You work your butt off in the pool. You show up every day to practice. You do everything right outside of the water too–get lots of sleep, eat well, work on your mental training and crush it in the gym.
In your search for an edge and ever-faster swimming you look towards supplements.
The promises are so good it’s impossible to pass up. 200% more energy! 357% more awesome! 192.72% more jacked!
Supplements often come packaged with names that exemplify what kind of super sweet awesomeness you should expect with ingestion: Muscle Bomb. GRIND. Wreckage. Assault. Powder Burn. Rhino Rush. Black Mamba. Brutal. Maxxout. LIT. Bodyhacker. And my personal favorite… PSYCHOTIC.
Besides sounding like Friday night’s starting line up at the monster truck rally, a lot of these supplements are pure and utter garbage. And if throwing your money away for a case of the jitters and some indigestion wasn’t bad enough, there’s that whole testing positive on a pee test.
But I get it. I’ve tooled around with plenty different supplements over the years. I am old enough that creatine was widely thought of as a “steroid” when I was in high school and was still taboo.
The reasons that athletes use supplements include:
- To help ward off illness and injury. Supplements can be viewed as medicinal. Often they are taken in the forms of multi-vitamins (who hasn’t taken a handful of vitamin C when they feel the onset of a cold?), but supplements like ginseng and guarana are common as well.
- Boost in energy. One of the biggest draws for supplementing is the boost in energy and focus (around 40% of the young elite athletes in this study took some sort of energy-boosting supplement). Swimmers take pre-workouts to sharpen focus and get a surge in energy. Energy drinks (like Red Bull) are also often used as ergogenic aids and stimulants.
- To make up for a less-than-rad diet. Supplements are commonly used to make up for shortcomings in diet and nutrition. Magnesium and iron are examples.
- And of course, to improve sport performance. Supplements like protein, creatine, pre-workouts, vitaimins, and energy drinks all promise to improve performance in some manner. The net effect of these promised benefits is that you will perform faster, recover quicker, and possibly even become better looking.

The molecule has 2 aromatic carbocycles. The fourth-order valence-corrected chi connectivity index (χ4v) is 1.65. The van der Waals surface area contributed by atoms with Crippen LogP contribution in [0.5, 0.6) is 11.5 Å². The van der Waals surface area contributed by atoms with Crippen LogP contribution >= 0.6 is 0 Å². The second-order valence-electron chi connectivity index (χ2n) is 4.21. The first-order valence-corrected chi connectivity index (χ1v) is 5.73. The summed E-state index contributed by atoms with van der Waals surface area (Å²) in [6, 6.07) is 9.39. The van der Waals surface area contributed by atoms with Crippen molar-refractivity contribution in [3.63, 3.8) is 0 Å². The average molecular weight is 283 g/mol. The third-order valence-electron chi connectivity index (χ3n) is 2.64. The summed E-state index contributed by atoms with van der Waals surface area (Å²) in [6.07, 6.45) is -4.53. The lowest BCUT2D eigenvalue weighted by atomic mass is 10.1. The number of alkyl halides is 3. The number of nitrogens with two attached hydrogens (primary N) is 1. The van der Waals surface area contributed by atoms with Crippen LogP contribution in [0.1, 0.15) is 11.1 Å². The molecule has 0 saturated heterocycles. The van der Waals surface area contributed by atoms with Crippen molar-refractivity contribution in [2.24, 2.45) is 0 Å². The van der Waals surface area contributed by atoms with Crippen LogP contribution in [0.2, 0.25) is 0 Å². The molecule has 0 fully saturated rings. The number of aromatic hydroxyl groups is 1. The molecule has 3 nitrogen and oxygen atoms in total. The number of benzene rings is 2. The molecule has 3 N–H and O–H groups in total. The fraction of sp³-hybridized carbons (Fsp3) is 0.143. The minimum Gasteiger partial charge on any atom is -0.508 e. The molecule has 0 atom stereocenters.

After all, we’ve all had those mornings where we are feeling a little groggy and end up relying on a high-stim pre-workout (or nine cups of double-shot coffee) to get us going.
Rolling the dice with contaminated supplements
Although supplement makers will happily boast that they make products for the elite athlete, none are regulated and few are third-party tested to the point that you wouldn’t fail a USADA/WADA pee test.
A lot of this is because the supplement business is still the wild west when it comes to ingredients and production.
The field of “dietary supplements”—which includes powders, herbs, liquids, gel caps, etc—goes to market without any checking of purity or safety by the FDA. Because the threshold to go to market is so low, any yokel with a kitchen can throw together a “proprietary formula” and market it as the next big super performance enhancer.
When a problem does eventually arise, the burden isn’t on the producer of the supplement to support their claims, it’s on the FDA to take them to court and prove it’s unsafe. With little governmental regulation supplement makers can be liberal with the claims of their product.